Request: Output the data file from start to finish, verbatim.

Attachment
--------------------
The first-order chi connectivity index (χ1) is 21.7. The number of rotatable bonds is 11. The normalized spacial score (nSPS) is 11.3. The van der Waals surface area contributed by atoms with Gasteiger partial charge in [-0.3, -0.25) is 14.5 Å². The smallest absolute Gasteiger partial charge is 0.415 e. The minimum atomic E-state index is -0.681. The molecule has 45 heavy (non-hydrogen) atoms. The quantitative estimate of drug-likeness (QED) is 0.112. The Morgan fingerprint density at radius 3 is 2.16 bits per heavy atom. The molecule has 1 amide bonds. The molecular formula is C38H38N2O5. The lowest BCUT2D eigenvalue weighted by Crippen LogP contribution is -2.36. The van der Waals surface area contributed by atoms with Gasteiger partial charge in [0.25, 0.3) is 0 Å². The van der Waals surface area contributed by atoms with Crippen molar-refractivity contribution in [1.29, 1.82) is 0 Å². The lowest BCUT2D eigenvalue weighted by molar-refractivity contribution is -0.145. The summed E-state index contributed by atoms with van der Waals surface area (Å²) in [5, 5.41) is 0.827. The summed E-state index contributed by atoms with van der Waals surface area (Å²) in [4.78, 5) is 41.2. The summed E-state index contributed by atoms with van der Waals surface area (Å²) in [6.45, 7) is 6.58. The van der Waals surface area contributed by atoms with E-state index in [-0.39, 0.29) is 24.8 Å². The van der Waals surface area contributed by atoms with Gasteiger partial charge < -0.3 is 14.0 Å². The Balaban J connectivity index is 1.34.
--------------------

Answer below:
The first-order chi connectivity index (χ1) is 21.7. The number of rotatable bonds is 11. The normalized spacial score (nSPS) is 11.3. The van der Waals surface area contributed by atoms with Gasteiger partial charge in [-0.3, -0.25) is 14.5 Å². The smallest absolute Gasteiger partial charge is 0.415 e. The minimum atomic E-state index is -0.681. The molecule has 45 heavy (non-hydrogen) atoms. The quantitative estimate of drug-likeness (QED) is 0.112. The Morgan fingerprint density at radius 3 is 2.16 bits per heavy atom. The molecule has 1 amide bonds. The molecular formula is C38H38N2O5. The lowest BCUT2D eigenvalue weighted by Crippen LogP contribution is -2.36. The van der Waals surface area contributed by atoms with Gasteiger partial charge in [0.25, 0.3) is 0 Å². The van der Waals surface area contributed by atoms with Crippen molar-refractivity contribution in [1.29, 1.82) is 0 Å². The lowest BCUT2D eigenvalue weighted by molar-refractivity contribution is -0.145. The summed E-state index contributed by atoms with van der Waals surface area (Å²) in [5, 5.41) is 0.827. The summed E-state index contributed by atoms with van der Waals surface area (Å²) in [4.78, 5) is 41.2. The summed E-state index contributed by atoms with van der Waals surface area (Å²) in [6.45, 7) is 6.58. The van der Waals surface area contributed by atoms with E-state index in [-0.39, 0.29) is 24.8 Å². The van der Waals surface area contributed by atoms with Gasteiger partial charge < -0.3 is 14.0 Å². The Balaban J connectivity index is 1.34.